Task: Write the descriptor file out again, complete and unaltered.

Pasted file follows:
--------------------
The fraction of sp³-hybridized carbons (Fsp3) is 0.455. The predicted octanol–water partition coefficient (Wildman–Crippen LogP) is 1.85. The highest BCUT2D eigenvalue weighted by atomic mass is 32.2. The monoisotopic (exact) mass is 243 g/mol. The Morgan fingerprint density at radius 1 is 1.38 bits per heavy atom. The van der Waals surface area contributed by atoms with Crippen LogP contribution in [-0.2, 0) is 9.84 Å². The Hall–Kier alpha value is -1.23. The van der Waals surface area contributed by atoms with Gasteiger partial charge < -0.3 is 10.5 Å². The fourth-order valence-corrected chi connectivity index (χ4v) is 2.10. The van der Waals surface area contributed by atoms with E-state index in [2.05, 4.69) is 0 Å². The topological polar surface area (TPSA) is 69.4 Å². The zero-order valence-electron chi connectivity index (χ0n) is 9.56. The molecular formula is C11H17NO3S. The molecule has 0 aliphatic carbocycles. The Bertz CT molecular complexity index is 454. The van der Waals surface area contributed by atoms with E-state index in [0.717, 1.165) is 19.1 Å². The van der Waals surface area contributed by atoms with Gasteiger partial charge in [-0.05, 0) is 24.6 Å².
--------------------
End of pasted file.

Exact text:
The fraction of sp³-hybridized carbons (Fsp3) is 0.455. The predicted octanol–water partition coefficient (Wildman–Crippen LogP) is 1.85. The highest BCUT2D eigenvalue weighted by atomic mass is 32.2. The monoisotopic (exact) mass is 243 g/mol. The Morgan fingerprint density at radius 1 is 1.38 bits per heavy atom. The van der Waals surface area contributed by atoms with Crippen LogP contribution in [-0.2, 0) is 9.84 Å². The Hall–Kier alpha value is -1.23. The van der Waals surface area contributed by atoms with Gasteiger partial charge < -0.3 is 10.5 Å². The fourth-order valence-corrected chi connectivity index (χ4v) is 2.10. The van der Waals surface area contributed by atoms with E-state index in [2.05, 4.69) is 0 Å². The topological polar surface area (TPSA) is 69.4 Å². The zero-order valence-electron chi connectivity index (χ0n) is 9.56. The molecular formula is C11H17NO3S. The molecule has 0 aliphatic carbocycles. The Bertz CT molecular complexity index is 454. The van der Waals surface area contributed by atoms with E-state index in [0.717, 1.165) is 19.1 Å². The van der Waals surface area contributed by atoms with Gasteiger partial charge in [-0.05, 0) is 24.6 Å².